Growing tissues are exposed to a variety of intrinsic and extrinsic mechanical forces and biochemical signals that sculpt the tissue to its final architecture. The extracellular matrix (ECM) is a complex dynamic meshwork of proteins that surrounds most tissues and provides a platform for mechanical and biomechanical cues. Dysregulation of ECM components can lead to developmental defects and pathological conditions in infants and adults. While biochemical signalling downstream of the ECM has been extensively studied, little is known about the mechanical role of the ECM in shaping tissues. As a mechanically stable scaffold, ECM can also help tissues to maintain their homeostatic morphology. Using Drosophila wing disc as a model system and taking an interdisciplinary approach, combining mechanical testing, imaging and computational modelling, I would like to understand the mechanical role of the ECM in shaping and maintaining tissue architecture.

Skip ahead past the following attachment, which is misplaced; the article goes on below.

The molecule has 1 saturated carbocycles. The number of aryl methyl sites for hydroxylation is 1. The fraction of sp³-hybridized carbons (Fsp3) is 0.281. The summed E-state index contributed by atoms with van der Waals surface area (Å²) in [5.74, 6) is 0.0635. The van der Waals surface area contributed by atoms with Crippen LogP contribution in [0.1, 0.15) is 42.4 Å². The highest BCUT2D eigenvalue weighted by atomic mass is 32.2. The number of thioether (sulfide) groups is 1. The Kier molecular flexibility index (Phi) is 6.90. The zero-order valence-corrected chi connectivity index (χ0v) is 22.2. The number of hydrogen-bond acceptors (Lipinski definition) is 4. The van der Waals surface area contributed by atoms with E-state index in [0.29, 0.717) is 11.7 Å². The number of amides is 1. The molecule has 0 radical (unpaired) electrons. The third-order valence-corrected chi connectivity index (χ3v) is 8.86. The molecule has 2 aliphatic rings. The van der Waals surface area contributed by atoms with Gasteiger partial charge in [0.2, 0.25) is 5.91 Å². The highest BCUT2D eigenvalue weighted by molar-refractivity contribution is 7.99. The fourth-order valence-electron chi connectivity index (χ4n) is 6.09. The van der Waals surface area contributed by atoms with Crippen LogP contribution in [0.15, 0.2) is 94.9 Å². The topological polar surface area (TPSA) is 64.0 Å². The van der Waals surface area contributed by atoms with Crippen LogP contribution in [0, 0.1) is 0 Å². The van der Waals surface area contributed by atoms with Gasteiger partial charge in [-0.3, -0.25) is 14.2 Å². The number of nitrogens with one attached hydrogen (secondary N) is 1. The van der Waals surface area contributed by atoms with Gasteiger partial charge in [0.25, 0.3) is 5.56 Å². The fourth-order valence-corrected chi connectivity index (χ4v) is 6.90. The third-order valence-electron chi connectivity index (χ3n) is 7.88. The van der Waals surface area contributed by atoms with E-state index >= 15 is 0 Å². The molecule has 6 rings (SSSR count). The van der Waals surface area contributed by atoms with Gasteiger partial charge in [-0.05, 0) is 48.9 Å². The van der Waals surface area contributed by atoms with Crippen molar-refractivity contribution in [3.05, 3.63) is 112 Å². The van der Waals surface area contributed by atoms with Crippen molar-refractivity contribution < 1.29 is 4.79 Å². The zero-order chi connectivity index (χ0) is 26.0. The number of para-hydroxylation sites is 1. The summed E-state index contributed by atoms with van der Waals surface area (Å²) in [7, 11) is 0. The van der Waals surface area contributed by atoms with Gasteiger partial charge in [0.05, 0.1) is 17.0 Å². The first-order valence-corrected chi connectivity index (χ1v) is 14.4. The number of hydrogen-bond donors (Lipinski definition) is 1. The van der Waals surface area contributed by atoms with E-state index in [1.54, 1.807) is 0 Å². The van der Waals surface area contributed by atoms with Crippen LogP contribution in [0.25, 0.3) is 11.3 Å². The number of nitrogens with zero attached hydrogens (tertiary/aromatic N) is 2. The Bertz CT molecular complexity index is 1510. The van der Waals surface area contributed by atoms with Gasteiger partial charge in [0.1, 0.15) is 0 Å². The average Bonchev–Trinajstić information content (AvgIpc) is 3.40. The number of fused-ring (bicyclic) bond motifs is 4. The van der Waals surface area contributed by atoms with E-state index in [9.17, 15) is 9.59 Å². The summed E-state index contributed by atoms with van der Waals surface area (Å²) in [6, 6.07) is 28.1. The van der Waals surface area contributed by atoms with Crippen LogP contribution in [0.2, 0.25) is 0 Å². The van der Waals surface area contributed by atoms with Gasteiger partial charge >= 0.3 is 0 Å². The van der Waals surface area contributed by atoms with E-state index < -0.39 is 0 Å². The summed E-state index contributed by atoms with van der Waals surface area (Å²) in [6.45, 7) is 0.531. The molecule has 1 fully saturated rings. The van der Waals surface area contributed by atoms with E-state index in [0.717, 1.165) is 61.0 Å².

2017 | PhD Biophysics, University College London, UK
2012 | MRes Modelling Biological Complexity, University College London, UK
2011 | BSc Physics, Sharif University of Technology, Tehran, Iran
Medical Research Council
Cytoskeleton and cell cortex, Polarity and cell shape
Light microscopy, Super-resolution microscopy